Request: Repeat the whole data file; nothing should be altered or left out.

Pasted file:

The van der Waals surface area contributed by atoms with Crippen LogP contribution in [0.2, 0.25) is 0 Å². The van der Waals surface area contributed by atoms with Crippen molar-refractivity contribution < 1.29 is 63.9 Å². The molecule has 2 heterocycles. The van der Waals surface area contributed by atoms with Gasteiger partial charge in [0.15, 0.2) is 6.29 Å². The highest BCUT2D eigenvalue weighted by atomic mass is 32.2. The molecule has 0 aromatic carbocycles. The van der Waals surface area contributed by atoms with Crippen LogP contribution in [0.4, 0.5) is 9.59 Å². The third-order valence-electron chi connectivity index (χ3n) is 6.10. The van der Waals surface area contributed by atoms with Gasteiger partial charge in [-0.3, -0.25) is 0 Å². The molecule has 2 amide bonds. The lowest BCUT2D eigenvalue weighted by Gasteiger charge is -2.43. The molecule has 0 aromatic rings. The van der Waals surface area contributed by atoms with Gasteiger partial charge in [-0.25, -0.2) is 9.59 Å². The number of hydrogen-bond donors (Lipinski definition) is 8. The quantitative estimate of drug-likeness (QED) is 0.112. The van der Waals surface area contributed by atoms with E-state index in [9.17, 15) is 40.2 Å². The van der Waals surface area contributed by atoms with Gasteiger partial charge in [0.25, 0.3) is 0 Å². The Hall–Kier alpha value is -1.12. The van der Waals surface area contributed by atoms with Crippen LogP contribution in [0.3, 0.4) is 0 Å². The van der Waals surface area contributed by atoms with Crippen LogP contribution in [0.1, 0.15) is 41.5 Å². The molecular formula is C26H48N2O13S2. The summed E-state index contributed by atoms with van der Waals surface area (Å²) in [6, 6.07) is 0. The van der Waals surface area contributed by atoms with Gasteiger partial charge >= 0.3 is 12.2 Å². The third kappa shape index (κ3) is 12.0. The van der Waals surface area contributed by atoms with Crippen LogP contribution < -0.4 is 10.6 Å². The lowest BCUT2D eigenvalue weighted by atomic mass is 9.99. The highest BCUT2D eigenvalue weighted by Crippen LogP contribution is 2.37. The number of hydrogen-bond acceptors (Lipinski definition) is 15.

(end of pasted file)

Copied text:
The van der Waals surface area contributed by atoms with Crippen LogP contribution in [0.2, 0.25) is 0 Å². The van der Waals surface area contributed by atoms with Crippen molar-refractivity contribution < 1.29 is 63.9 Å². The molecule has 2 heterocycles. The van der Waals surface area contributed by atoms with Gasteiger partial charge in [0.15, 0.2) is 6.29 Å². The highest BCUT2D eigenvalue weighted by atomic mass is 32.2. The molecule has 0 aromatic carbocycles. The van der Waals surface area contributed by atoms with Crippen LogP contribution in [0.4, 0.5) is 9.59 Å². The third-order valence-electron chi connectivity index (χ3n) is 6.10. The van der Waals surface area contributed by atoms with Gasteiger partial charge in [-0.3, -0.25) is 0 Å². The molecule has 2 amide bonds. The lowest BCUT2D eigenvalue weighted by Gasteiger charge is -2.43. The molecule has 0 aromatic rings. The van der Waals surface area contributed by atoms with Gasteiger partial charge in [-0.25, -0.2) is 9.59 Å². The number of hydrogen-bond donors (Lipinski definition) is 8. The quantitative estimate of drug-likeness (QED) is 0.112. The van der Waals surface area contributed by atoms with E-state index in [9.17, 15) is 40.2 Å². The van der Waals surface area contributed by atoms with Gasteiger partial charge in [0.25, 0.3) is 0 Å². The Hall–Kier alpha value is -1.12. The van der Waals surface area contributed by atoms with Crippen LogP contribution in [0.3, 0.4) is 0 Å². The van der Waals surface area contributed by atoms with Crippen LogP contribution in [0.1, 0.15) is 41.5 Å². The molecular formula is C26H48N2O13S2. The summed E-state index contributed by atoms with van der Waals surface area (Å²) in [6, 6.07) is 0. The van der Waals surface area contributed by atoms with Gasteiger partial charge >= 0.3 is 12.2 Å². The third kappa shape index (κ3) is 12.0. The van der Waals surface area contributed by atoms with Crippen LogP contribution < -0.4 is 10.6 Å². The lowest BCUT2D eigenvalue weighted by atomic mass is 9.99. The highest BCUT2D eigenvalue weighted by Crippen LogP contribution is 2.37. The number of hydrogen-bond acceptors (Lipinski definition) is 15.